I believe we will do the same in ten years from now. Not much sooner, because next year the feelings and emotions about this epidemic are still too fresh. No, after about ten years we probably wonder what happened. Our answer might be one of surprise and bewilderedness. “But we’ve had lovely and professional live streams, and we encouraged each other with Zoom meetings. Yes, we actually drank tea and coffee with each other during these great Zoom meetings!”

Yes, but despite all this, the message is clear. We do not believe our own words when we preach that, in Christ there is no fear. In Christ, we stand tall. ‘For God hath not given us the spirit of fear; but of power, and of love, and of a sound mind.’ (2 Timothy 1:7).

I’ll put the link to these videos in the description below.

So, now we have arrived at that point in which people actually start to wonder why the Church is silent about all the developments around the discriminatory QR code. Last week we as a family, listened to a sermon given by David Pawson. Brother Pawson has already gone to heaven, but his message is still downloadable. He talked about the role of the Church in the second world-war. At one moment he said, and I will paraphrase him:

In the past century the Church spoke out when shouldn’t have, and we have seen the Church being silent when it had to speak.

Is this what’s happening right now? Is the Church silent while it should speak out against discrimination? Is that really the inheritance we want to leave for our children? A weak Gospel which is afraid of going against the ruling parties?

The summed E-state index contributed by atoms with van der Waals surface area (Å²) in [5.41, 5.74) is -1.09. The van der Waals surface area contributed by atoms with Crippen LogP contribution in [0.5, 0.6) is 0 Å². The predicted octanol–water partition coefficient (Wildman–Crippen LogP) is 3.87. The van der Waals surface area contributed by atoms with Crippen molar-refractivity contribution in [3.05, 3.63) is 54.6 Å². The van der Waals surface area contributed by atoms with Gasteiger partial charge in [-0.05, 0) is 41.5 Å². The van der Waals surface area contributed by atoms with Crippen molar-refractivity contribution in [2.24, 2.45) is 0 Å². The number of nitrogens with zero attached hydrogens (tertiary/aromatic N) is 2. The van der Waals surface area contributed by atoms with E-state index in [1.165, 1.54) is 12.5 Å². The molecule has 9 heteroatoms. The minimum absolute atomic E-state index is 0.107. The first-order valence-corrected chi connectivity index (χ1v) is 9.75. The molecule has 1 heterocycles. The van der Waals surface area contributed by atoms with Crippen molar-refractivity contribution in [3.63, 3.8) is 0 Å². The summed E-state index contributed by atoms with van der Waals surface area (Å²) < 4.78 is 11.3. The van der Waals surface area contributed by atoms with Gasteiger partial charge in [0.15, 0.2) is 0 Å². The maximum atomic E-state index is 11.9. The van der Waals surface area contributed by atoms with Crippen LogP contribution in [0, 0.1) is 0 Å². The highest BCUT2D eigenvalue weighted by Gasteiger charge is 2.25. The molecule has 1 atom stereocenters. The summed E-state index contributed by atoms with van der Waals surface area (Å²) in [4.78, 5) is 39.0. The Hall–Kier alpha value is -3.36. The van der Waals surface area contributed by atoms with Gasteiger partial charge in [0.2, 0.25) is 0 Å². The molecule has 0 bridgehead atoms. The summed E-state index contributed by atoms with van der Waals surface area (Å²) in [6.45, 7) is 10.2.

I remember when we still lived in Holland. This is years ago already. Sometimes I preached as well. A few things could not be discussed from the pulpit: Israel; Evolution/Creation; Abortion; the Occult and the Biblical view on raising children. It made the people in church feel uncomfortable. It caused to many discussions. No, rather not talk about these issues. These were things that we might discuss on the Monday evening during the Bible study. Except, we never discussed it there either. I have been in trouble several times for choosing these subjects. Well, maybe also because I wasn’t mild as well. I admit, I wasn’t paying much attention to feelings. But still, nobody else preached on these subjects. Can we now also add Corona and the QR society to the list?